Our colleagues north of the border at Macdonald Youth Services in Winnipeg offer guidance about how to work with volunteers at remote locations. Online Volunteer Program Developer Randy Tyler writes,
Considering the challenge to recruit sufficient face-to-face
volunteers coupled with the lack of online volunteering resources
available, our leading and trusted 78 year-old registered charitable
Canadian organization, Macdonald Youth Services (MYS), recently
launched three best practices virtual volunteer program development
resources, based on our 10 years of pioneering work in this space. . . .
Our "About Online Volunteering – Information Non-Profit Organizations Can Use" Blog and Podcast can be accessed from: http://www.mys.ca/aov . . . .
"The Global Directory of Web Sites that List Online Volunteer
Opportunities" allows any non-profit organization to easily locate Web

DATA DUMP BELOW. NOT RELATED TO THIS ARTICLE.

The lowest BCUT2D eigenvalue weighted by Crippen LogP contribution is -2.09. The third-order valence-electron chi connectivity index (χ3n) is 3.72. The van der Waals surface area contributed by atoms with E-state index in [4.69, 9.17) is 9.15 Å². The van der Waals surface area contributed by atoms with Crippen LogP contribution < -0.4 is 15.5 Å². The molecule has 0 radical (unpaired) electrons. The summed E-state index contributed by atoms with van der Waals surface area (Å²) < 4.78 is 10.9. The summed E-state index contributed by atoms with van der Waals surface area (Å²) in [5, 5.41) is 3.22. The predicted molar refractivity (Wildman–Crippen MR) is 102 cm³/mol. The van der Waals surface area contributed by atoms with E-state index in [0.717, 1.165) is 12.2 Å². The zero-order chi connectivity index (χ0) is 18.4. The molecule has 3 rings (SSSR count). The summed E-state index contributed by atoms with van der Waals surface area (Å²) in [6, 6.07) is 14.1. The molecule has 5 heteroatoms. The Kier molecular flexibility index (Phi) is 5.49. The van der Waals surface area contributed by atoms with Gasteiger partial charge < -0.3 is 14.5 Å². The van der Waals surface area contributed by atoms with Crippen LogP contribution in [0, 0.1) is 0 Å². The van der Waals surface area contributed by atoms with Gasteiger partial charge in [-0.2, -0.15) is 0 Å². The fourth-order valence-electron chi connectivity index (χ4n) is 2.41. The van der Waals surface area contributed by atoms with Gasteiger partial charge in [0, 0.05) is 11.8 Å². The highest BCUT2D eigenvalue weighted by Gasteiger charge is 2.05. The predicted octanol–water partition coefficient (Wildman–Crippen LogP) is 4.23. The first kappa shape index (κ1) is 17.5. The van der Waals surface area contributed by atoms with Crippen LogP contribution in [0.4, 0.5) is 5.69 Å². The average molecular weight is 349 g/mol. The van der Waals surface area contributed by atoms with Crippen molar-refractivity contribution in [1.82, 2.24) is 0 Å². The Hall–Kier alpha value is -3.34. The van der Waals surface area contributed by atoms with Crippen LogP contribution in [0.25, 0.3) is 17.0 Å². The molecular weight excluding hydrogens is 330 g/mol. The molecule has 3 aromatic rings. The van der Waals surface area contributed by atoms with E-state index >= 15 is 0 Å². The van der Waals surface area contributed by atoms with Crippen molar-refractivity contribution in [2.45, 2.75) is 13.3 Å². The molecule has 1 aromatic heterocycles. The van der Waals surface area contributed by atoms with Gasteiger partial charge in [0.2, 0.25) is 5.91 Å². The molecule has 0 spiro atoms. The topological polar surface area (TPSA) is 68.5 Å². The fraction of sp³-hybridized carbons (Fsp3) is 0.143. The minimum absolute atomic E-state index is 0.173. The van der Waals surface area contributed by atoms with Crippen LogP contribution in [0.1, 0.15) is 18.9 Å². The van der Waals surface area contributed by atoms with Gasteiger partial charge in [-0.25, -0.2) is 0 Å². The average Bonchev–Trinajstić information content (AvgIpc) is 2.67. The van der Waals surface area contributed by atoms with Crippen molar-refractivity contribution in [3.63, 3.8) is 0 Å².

sites where they can list (post) their online volunteer opportunities….[at] www.mys.ca/directory.
Noting that "Working with online volunteers usually involves the exchange of files, often exceeding e-mail attachment limits," Tyler and his online volunteer crew have also produced a listing of 17 free Web-based file exchange services. For each file transfer service, the name, Web address, maximum file upload size, monthly transfer limit, maximum storage, allowable file storage time and user requirements have been provided. You can download it as a PDF file from http://www.mys.ca/aov.
Tyler writes, "I am still amazed at the kindness of these
strangers who contribute to an organization they will never see.
Remarkably, some of our committed and talented online volunteers have
been involved with us for as long as eight years."
The Nonprofiteer is even more amazed; and yet why should she be? People volunteer to connect with and experience community, and people–young people especially–increasingly connect with one another on-line. If it doesn’t feel like the "community" with which the Nonprofiteer is familiar, well, neither did her feminist consciousness-raising sessions feel much like her mother’s League of Women Voters meetings. Both were nonetheless valid.
Never mind how: as E.M. Forster advised, "Only connect."